The breeding incorporated some drastic physical changes…
Both the bat-ears and the rose-ears survived. When some wealthy American travelers reached France they could not resist taking some of these very lovable little bulldogs back home with them. They, in general, preferred the erect bat-ears while folk in France and in Britain preferred the rose-eared ones.

After the breed club was formed the breed was quickly recognized by the American Kennel Club and by 1906 the French Bulldog had achieved the status of being the fifth most popular breed of dog in America. This ranking fell to 54th place by 2003 but rose again to 11th place in 2013 as the dogs once again became popular.

The French Bulldog, was the first dog in the world to have a breed club dedicated to it through the French Bulldog Club of America.

The Decline in Popularity of the French Bulldog…
Among the East Coast Society people the Frenchie became more and more popular but this began to decline after the First World War and continued to do so for the following fifty years. The growing popularity of the Boston terrier seems to have contributed to the diminishing demand for the Frenchie.

Because of the rather large size of the head of the Frenchie, the mothers had trouble in natural whelping. Only in later years did more veterinarians become experienced in safe caesarean sections.

The summer heat and lack of air conditioning coupled with the depression in the nineteen thirties caused a major decline in interest in the purebred Frenchie and by 1940, with only 100 registered with the American Kennel Club the breed was classified as rare. World war two just made matters worse for the Frenchie and in Europe many dogs died from starvation.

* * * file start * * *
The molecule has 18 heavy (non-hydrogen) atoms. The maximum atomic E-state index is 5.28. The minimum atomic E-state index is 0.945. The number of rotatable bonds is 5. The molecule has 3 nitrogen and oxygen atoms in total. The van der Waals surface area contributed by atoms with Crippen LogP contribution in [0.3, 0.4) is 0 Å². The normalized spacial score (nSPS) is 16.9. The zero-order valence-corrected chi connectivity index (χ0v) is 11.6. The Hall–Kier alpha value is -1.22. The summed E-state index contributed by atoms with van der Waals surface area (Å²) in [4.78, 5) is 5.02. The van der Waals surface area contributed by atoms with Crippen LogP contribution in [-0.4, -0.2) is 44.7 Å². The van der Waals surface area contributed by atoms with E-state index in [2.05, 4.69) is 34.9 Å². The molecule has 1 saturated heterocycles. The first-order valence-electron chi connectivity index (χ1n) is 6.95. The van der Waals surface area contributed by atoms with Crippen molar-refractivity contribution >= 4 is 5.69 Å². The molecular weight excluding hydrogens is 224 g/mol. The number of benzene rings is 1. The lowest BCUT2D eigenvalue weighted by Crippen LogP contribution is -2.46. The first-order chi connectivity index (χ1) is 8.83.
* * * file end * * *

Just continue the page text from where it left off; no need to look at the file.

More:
In 1980 a magazine called The French Bullytin, focusing mainly on French Bulldogs, was born in America. It recorded the rise in French Bulldog registrations that was attributed to the new French Bulldog Club of America which encouraged younger breeders.

The French bulldog specialty shows that were held every year were transformed into Major events. By 1990 the breed registrations had risen to 632 which was a notable rise from the 170 of 1980. By the year 2006 the registrations had risen dramatically to well over 5,500.

The Frenchie has become so popular that today he is visible in cinema shows, advertisements and often seen in the company of celebrities. This alarming increase in demand is rather disconcerting when one realizes that many importers and breeders will complicate matters of pure bloodlines and healthy animals as greed sets in.

In Conclusion…
If someone was to pose you with the question “What is a French Bulldog?” after reading this page you would be able to answer the question quite well.

The new “Frenchie,” as they were now called, was a marvelous companion dog that gave much love and loyalty in an affectionate and playful manner to its owner. A French Bulldog makes an excellent companion which rarely barks unless it wants to draw attention.

Your French Bulldog is a very affectionate, patient, cuddly and loving animal who loves children and will easily adapt to other animals in the house if introduced properly.